Tuesday, May 21, 2013
A popular locally-owned food stand in Portland’s Public Market House plans to open a second location at the Maine Mall in South Portland.
On or around Sept. 1, Kamasouptra intends to officially open in the Maine Mall food court in the location previously occupied by Taco Bell. With a robust roster of national retailers and chain restaurants, the Maine Mall’s list of Maine-based food purveyors will grow to two, including Amato’s, once Kamasouptra opens.
Known for its emphasis on vegetarian, vegan and gluten-free soups, Kamasouptra opened in the Public Market House in 2010. The restaurant also offers a smaller selection of seafood and meat-based soups.
Kamasouptra has hired seven new employees to staff the Maine Mall location.
“We’ll be prepared for an increase in sales and volume,” said Joe Jerome, who owns the business with his brother, Mike Jerome, sister, Sarah Jerome, and Drew Kinney.
“Soup is a great use for a food court,” said the Maine Mall’s General Manager Craig Gorris. “We thought that would be a big hit there because it’s unique and the product is fantastic.”
While serving soup at the weekly farmers market in Yarmouth, a Kamasouptra representative heard that the Maine Mall was looking to attract more locally-owned businesses.
“We thought we’d try it,” said Jerome. “We thought we’d try and encourage more people to come into the mall and turn it more into a local spot.”
Gorris said, “we’re always looking for the highest and best use for the mall, and whether that’s a local retailer or national retailer that doesn’t matter to us. It would be nice to have more local if that is the highest and best use.”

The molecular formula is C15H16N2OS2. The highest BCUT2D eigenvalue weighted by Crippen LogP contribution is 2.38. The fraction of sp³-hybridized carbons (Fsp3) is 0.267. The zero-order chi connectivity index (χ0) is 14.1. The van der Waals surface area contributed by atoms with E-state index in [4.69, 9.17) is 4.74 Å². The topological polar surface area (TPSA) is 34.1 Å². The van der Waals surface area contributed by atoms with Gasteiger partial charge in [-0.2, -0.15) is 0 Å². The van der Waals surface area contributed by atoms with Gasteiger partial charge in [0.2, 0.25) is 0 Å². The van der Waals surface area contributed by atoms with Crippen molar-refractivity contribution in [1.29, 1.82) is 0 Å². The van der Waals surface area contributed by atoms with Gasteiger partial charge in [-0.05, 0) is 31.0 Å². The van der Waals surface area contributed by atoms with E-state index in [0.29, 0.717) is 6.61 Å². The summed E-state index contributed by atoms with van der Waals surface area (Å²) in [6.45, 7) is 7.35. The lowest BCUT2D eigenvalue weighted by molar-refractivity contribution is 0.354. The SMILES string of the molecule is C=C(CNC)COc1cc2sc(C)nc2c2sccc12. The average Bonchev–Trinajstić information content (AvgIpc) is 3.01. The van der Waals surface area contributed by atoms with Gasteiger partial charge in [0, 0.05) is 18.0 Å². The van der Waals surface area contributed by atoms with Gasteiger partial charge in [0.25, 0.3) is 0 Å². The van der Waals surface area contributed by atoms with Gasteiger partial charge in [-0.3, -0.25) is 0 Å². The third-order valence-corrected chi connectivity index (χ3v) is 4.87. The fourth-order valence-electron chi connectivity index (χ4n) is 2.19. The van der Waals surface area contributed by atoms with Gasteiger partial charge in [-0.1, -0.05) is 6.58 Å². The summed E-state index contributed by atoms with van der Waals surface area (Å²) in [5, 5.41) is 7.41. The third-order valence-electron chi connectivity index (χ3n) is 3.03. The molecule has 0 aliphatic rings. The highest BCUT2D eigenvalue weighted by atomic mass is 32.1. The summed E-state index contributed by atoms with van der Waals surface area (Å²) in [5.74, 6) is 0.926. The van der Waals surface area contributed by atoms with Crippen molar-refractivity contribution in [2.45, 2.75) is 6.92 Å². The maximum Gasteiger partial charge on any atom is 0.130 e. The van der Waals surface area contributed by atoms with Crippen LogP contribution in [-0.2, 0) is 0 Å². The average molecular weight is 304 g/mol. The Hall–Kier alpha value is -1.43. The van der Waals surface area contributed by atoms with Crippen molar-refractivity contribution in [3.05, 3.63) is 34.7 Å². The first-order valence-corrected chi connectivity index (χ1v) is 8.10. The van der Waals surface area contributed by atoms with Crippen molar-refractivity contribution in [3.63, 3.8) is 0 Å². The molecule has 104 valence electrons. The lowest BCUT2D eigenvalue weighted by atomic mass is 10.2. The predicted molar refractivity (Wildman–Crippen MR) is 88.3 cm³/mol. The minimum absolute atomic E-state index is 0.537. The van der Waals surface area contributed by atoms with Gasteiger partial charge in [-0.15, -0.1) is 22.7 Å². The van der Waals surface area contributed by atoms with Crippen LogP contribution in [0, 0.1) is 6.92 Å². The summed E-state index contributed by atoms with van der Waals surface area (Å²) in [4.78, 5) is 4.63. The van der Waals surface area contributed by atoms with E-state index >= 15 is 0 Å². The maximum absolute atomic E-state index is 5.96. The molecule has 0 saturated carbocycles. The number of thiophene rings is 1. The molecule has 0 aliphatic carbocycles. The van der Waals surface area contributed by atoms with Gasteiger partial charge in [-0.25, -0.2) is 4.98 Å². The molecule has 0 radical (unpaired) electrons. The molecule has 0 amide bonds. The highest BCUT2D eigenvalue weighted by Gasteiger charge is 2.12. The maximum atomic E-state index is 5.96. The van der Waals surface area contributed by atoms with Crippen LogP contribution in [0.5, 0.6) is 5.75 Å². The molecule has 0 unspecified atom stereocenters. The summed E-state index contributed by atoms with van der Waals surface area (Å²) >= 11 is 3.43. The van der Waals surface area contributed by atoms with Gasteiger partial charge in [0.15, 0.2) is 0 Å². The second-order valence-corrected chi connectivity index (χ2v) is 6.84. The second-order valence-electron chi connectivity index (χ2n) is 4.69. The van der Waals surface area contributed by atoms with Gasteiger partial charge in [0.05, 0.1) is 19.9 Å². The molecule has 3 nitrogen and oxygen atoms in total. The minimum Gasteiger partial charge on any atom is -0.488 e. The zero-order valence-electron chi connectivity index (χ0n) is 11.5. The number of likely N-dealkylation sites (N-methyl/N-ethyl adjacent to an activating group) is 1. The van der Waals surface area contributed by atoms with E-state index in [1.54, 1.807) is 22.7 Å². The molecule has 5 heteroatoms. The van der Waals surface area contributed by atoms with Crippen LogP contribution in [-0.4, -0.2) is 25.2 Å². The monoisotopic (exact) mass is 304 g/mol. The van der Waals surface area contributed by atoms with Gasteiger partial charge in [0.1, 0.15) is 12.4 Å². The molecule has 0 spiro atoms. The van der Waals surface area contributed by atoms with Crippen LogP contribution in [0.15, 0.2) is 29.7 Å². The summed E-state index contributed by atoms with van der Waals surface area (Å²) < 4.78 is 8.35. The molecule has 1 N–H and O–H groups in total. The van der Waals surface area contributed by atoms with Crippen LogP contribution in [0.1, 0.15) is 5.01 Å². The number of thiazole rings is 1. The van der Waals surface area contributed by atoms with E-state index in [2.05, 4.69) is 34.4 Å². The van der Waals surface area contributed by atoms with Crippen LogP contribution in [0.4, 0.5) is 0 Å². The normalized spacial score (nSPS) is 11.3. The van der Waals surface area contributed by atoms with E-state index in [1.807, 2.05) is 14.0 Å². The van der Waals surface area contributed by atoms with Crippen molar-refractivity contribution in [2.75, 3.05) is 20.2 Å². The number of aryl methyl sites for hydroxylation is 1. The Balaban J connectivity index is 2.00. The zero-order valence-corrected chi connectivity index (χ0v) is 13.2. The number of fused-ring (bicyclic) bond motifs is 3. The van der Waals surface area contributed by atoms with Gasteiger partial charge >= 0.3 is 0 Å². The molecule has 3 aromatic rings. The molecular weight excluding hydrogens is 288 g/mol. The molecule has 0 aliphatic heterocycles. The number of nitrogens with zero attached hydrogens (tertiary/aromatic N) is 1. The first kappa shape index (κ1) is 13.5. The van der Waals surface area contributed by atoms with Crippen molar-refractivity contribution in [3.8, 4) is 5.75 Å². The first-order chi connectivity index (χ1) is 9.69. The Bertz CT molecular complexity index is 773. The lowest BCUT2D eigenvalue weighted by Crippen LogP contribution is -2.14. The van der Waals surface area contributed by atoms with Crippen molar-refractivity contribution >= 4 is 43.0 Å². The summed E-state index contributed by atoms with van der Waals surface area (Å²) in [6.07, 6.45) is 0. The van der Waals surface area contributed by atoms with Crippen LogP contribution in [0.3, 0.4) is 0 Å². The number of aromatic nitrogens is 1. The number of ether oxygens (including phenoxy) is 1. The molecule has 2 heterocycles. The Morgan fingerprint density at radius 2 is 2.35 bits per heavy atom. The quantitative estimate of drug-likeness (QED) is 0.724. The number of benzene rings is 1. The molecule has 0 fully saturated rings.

Last summer the Maine Mall worked with the Maine Crafts Association to create a vendor area featuring Maine artisans. This summer the mall began hosting a farmers market in the parking lot on Tuesdays from 11 a.m. to 3 p.m.
Kamasouptra plans to offer 12 soups daily, which will change frequently, at the mall location.
It will continue to offer a choice of either a fresh baked wheat roll or gluten-free roll with each soup. In addition, Kamasouptra offers scratch-made salads, lemonade, limeade and iced tea. For dessert, it sells whoopie pies and cupcakes produced by local bakeries.
Typical vegan soup offerings include chili, gazpacho, minestrone and curried vegetable & lentil. Vegetarian choices include Sebago beer and cheddar, vichysoisse and loaded baked potato. Kamasouptra frequently serves New England clam chowder and other seafood soups. All those soups are gluten-free, with the exception of the chowder and the beer and cheddar soup.
In both 2011 and 2012 the soup shop won the Portland Phoenix’s readers poll award for best soup.
The company makes all its soups at Yarmouth’s hydro-powered Sparhawk Mill. Working with distributors Native Maine and Sysco, Kamasouptra sells wholesale to a number of other restaurants in northern New England.
Yet Jerome said “our focus remains on retail.”
The company is currently growing its own tomatoes and herbs on land in North Yarmouth that it calls Farmasouptra.
“We have a lot of tomato-based soups, and we want to process our own tomatoes,” Jerome said.
Customers should also look for the addition of new soup flavors at both the Maine Mall and Public Market House locations.
Jerome said, “we have some new chefs in Yarmouth and they’re enthusiastic about trying new things.”
Meredith Goad has harvested oysters on the Chesapeake Bay, eaten reindeer in Finland and sipped hot chai in the Himalayas. She writes the weekly Soup to Nuts column and enjoys a good cocktail.
Susan Axelrod's food writing career began in the kitchen; she owned a restaurant and catering business before turning to journalism more than a decade ago. To relax, she bakes, gardens and hikes with her husband and their two dogs. A newcomer to Portland, she is an online content producer for the Press Herald.
Susan can be contacted at 791-6310 or saxelrod [at] pressherald.com.
On Twitter: @susansaxelrod
Wendy Almeida and her family have a smattering of livestock and a summer garden. After 10 years of her kids being involved in 4-H, she's finally accepted the term "hobby farm" to describe her family's work at sustainable living. These days her morning starts with milking a goat before heading into the office for her day job as an assistant editor for features.
Wendy can be contacted at wea [at] mainetoday.com or on Twitter @wea1021.